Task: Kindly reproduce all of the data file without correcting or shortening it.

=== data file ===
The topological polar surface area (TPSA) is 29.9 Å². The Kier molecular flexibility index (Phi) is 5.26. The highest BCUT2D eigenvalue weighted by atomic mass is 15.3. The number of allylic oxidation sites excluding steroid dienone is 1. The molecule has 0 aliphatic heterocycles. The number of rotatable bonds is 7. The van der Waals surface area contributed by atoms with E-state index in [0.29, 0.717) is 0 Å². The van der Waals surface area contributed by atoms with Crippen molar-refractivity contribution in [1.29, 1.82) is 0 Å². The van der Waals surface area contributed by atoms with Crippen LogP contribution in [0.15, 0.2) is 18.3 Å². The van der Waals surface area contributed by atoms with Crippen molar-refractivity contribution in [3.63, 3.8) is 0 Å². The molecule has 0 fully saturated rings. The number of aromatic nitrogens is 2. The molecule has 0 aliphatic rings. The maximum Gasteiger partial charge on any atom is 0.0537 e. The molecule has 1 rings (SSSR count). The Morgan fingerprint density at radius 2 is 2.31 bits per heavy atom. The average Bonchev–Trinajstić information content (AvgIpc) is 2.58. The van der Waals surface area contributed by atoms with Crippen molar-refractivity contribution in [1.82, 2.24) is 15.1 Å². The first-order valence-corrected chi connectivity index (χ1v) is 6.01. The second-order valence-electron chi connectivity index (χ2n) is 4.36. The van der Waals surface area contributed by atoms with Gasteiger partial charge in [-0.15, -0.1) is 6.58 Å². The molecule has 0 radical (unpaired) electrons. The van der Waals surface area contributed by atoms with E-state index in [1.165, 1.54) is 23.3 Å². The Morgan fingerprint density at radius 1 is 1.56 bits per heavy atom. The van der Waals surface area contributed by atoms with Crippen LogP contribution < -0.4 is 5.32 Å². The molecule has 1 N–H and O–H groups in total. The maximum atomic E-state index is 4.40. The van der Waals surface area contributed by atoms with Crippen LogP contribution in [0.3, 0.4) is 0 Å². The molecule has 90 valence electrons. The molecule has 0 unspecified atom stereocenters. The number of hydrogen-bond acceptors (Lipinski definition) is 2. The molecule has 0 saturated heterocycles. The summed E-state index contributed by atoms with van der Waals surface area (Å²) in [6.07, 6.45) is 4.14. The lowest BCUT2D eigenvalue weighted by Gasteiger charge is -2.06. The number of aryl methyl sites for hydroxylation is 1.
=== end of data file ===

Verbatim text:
The topological polar surface area (TPSA) is 29.9 Å². The Kier molecular flexibility index (Phi) is 5.26. The highest BCUT2D eigenvalue weighted by atomic mass is 15.3. The number of allylic oxidation sites excluding steroid dienone is 1. The molecule has 0 aliphatic heterocycles. The number of rotatable bonds is 7. The van der Waals surface area contributed by atoms with E-state index in [0.29, 0.717) is 0 Å². The van der Waals surface area contributed by atoms with Crippen molar-refractivity contribution in [1.29, 1.82) is 0 Å². The van der Waals surface area contributed by atoms with Crippen LogP contribution in [0.15, 0.2) is 18.3 Å². The van der Waals surface area contributed by atoms with Crippen molar-refractivity contribution in [3.63, 3.8) is 0 Å². The molecule has 0 fully saturated rings. The number of aromatic nitrogens is 2. The molecule has 0 aliphatic rings. The maximum Gasteiger partial charge on any atom is 0.0537 e. The molecule has 1 rings (SSSR count). The Morgan fingerprint density at radius 2 is 2.31 bits per heavy atom. The average Bonchev–Trinajstić information content (AvgIpc) is 2.58. The van der Waals surface area contributed by atoms with Crippen molar-refractivity contribution in [1.82, 2.24) is 15.1 Å². The first-order valence-corrected chi connectivity index (χ1v) is 6.01. The second-order valence-electron chi connectivity index (χ2n) is 4.36. The van der Waals surface area contributed by atoms with Gasteiger partial charge in [-0.15, -0.1) is 6.58 Å². The molecule has 0 radical (unpaired) electrons. The van der Waals surface area contributed by atoms with E-state index in [1.165, 1.54) is 23.3 Å². The Morgan fingerprint density at radius 1 is 1.56 bits per heavy atom. The van der Waals surface area contributed by atoms with Crippen LogP contribution < -0.4 is 5.32 Å². The molecule has 1 N–H and O–H groups in total. The maximum atomic E-state index is 4.40. The van der Waals surface area contributed by atoms with Crippen LogP contribution in [0.3, 0.4) is 0 Å². The molecule has 90 valence electrons. The molecule has 0 unspecified atom stereocenters. The number of hydrogen-bond acceptors (Lipinski definition) is 2. The molecule has 0 saturated heterocycles. The summed E-state index contributed by atoms with van der Waals surface area (Å²) in [6.07, 6.45) is 4.14. The lowest BCUT2D eigenvalue weighted by Gasteiger charge is -2.06. The number of aryl methyl sites for hydroxylation is 1.